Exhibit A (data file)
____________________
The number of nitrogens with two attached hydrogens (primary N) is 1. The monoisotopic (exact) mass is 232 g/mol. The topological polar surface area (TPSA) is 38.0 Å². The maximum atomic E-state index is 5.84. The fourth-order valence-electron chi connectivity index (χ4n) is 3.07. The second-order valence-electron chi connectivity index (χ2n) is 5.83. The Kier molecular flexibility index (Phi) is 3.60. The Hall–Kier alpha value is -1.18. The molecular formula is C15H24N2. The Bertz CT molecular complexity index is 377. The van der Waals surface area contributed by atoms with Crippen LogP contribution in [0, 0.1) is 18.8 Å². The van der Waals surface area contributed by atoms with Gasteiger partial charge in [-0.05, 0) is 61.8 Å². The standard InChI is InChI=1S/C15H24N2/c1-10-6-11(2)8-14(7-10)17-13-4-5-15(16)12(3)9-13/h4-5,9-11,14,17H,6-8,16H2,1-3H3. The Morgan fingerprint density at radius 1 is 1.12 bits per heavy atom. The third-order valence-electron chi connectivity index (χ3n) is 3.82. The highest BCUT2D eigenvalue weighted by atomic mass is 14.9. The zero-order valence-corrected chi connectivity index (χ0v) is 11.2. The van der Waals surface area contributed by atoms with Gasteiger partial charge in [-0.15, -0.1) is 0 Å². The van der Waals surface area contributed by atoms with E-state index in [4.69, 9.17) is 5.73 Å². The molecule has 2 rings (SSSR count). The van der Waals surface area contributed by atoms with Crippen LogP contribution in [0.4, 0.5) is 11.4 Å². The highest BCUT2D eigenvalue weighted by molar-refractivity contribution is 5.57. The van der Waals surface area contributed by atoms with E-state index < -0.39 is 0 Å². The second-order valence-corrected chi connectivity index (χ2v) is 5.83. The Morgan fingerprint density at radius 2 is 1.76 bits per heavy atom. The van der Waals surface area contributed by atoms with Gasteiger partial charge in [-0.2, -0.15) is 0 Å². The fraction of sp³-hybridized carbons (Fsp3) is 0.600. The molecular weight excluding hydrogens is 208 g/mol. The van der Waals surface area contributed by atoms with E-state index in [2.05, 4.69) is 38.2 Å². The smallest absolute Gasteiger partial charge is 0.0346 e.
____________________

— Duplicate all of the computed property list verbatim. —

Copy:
The number of nitrogens with two attached hydrogens (primary N) is 1. The monoisotopic (exact) mass is 232 g/mol. The topological polar surface area (TPSA) is 38.0 Å². The maximum atomic E-state index is 5.84. The fourth-order valence-electron chi connectivity index (χ4n) is 3.07. The second-order valence-electron chi connectivity index (χ2n) is 5.83. The Kier molecular flexibility index (Phi) is 3.60. The Hall–Kier alpha value is -1.18. The molecular formula is C15H24N2. The Bertz CT molecular complexity index is 377. The van der Waals surface area contributed by atoms with Crippen LogP contribution in [0, 0.1) is 18.8 Å². The van der Waals surface area contributed by atoms with Gasteiger partial charge in [-0.05, 0) is 61.8 Å². The standard InChI is InChI=1S/C15H24N2/c1-10-6-11(2)8-14(7-10)17-13-4-5-15(16)12(3)9-13/h4-5,9-11,14,17H,6-8,16H2,1-3H3. The Morgan fingerprint density at radius 1 is 1.12 bits per heavy atom. The third-order valence-electron chi connectivity index (χ3n) is 3.82. The highest BCUT2D eigenvalue weighted by atomic mass is 14.9. The zero-order valence-corrected chi connectivity index (χ0v) is 11.2. The van der Waals surface area contributed by atoms with Gasteiger partial charge in [-0.15, -0.1) is 0 Å². The van der Waals surface area contributed by atoms with E-state index in [4.69, 9.17) is 5.73 Å². The molecule has 2 rings (SSSR count). The van der Waals surface area contributed by atoms with Crippen LogP contribution in [0.4, 0.5) is 11.4 Å². The highest BCUT2D eigenvalue weighted by molar-refractivity contribution is 5.57. The van der Waals surface area contributed by atoms with E-state index < -0.39 is 0 Å². The second-order valence-corrected chi connectivity index (χ2v) is 5.83. The Morgan fingerprint density at radius 2 is 1.76 bits per heavy atom. The van der Waals surface area contributed by atoms with Gasteiger partial charge in [-0.2, -0.15) is 0 Å². The fraction of sp³-hybridized carbons (Fsp3) is 0.600. The molecular weight excluding hydrogens is 208 g/mol. The van der Waals surface area contributed by atoms with E-state index in [2.05, 4.69) is 38.2 Å². The smallest absolute Gasteiger partial charge is 0.0346 e.